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The PL/M programming language (an acronym of Programming Language for Microcomputers) is a high-level language developed by Gary Kildall[1] in 1972 for Intel for its microprocessors.

The language incorporated ideas from PL/I, ALGOL and XPL, and had an integrated macro processor. Unlike other contemporary languages such as Pascal, C or BASIC, PL/M had no standard input or output routines. It included features targeted at the low-level hardware specific to the target microprocessors, and as such, it could support direct access to any location in memory, I/O ports and the processor interrupt flags in a very efficient manner. PL/M was the original implementation language for the CP/M operating system. Also the firmware of the Service Processor component of CISC AS/400 was written in PL/M. PL/M compilers have been made for the following processors/controllers: Intel 4004, 8008, 8080, 8085, 8051, 8052, 8096, 80196, 8086/8088, 80186/80188, 286, and 386. While some PL/M compilers were "native", meaning that they ran on systems using that same microprocessor, e.g. for the Intel ISIS operating system, there were also "cross compilers" which ran on other operating environments such as Microsoft's DOS, and Digital Equipment Corporation's VAX/VMS.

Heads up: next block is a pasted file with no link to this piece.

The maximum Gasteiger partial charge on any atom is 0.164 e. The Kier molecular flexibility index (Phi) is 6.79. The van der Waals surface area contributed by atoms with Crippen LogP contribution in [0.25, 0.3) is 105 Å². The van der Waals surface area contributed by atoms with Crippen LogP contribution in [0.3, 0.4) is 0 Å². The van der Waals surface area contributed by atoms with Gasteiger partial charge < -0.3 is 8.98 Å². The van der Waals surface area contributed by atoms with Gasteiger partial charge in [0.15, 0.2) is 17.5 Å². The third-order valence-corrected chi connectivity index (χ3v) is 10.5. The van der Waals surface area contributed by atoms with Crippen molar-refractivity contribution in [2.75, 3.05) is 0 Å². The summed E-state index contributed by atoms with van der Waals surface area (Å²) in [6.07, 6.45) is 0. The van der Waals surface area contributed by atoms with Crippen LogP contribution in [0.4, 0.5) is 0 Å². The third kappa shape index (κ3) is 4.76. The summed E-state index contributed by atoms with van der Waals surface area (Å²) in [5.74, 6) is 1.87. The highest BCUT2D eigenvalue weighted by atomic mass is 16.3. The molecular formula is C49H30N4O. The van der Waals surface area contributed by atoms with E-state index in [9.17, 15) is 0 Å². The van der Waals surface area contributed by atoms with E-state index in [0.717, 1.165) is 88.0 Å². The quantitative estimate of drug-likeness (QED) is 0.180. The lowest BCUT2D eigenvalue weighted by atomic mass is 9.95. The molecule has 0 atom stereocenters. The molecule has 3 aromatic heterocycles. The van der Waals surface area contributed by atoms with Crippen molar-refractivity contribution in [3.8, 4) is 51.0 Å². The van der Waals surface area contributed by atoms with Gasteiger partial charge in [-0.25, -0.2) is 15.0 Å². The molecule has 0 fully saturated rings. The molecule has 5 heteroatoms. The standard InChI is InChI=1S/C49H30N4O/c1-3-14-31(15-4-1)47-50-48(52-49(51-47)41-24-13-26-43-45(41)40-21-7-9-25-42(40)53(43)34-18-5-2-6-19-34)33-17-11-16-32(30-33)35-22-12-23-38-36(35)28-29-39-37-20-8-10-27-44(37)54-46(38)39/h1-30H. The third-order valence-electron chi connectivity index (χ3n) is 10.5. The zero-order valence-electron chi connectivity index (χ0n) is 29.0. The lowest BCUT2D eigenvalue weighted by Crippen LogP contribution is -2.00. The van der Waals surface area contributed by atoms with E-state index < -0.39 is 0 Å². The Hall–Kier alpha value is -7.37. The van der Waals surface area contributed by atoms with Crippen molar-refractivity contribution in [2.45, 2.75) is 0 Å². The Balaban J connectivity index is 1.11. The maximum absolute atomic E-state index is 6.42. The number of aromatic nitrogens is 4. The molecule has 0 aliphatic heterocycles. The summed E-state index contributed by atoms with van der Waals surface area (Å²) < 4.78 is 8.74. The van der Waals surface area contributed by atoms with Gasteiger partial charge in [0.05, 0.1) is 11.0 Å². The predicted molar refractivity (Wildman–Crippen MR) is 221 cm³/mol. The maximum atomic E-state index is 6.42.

PL/M is no longer supported by Intel, but aftermarket tools like PL/M-to-C translators exist (for examples, see External links, below).


  1. Swaine, Michael (June 22, 2001). "Gary Kildall and Collegial Entrepreneurship". Dr. Dobb's Journal. Retrieved 2006-11-20. 


  • Intel Corporation (1976). PL/M-80 Programming Manual. Doc # 98-268B.
  • McCracken, Daniel D. (1978). A Guide to PL/M Programming for Microcomputer Applications. Pearson Addison-Wesley.

External links

This article was originally based on material from the Free On-line Dictionary of Computing, which is licensed under the GFDL.cs:PL/M fr:PL/M nl:PL/M pl:PL/M ru:PL/M tg:PL/M

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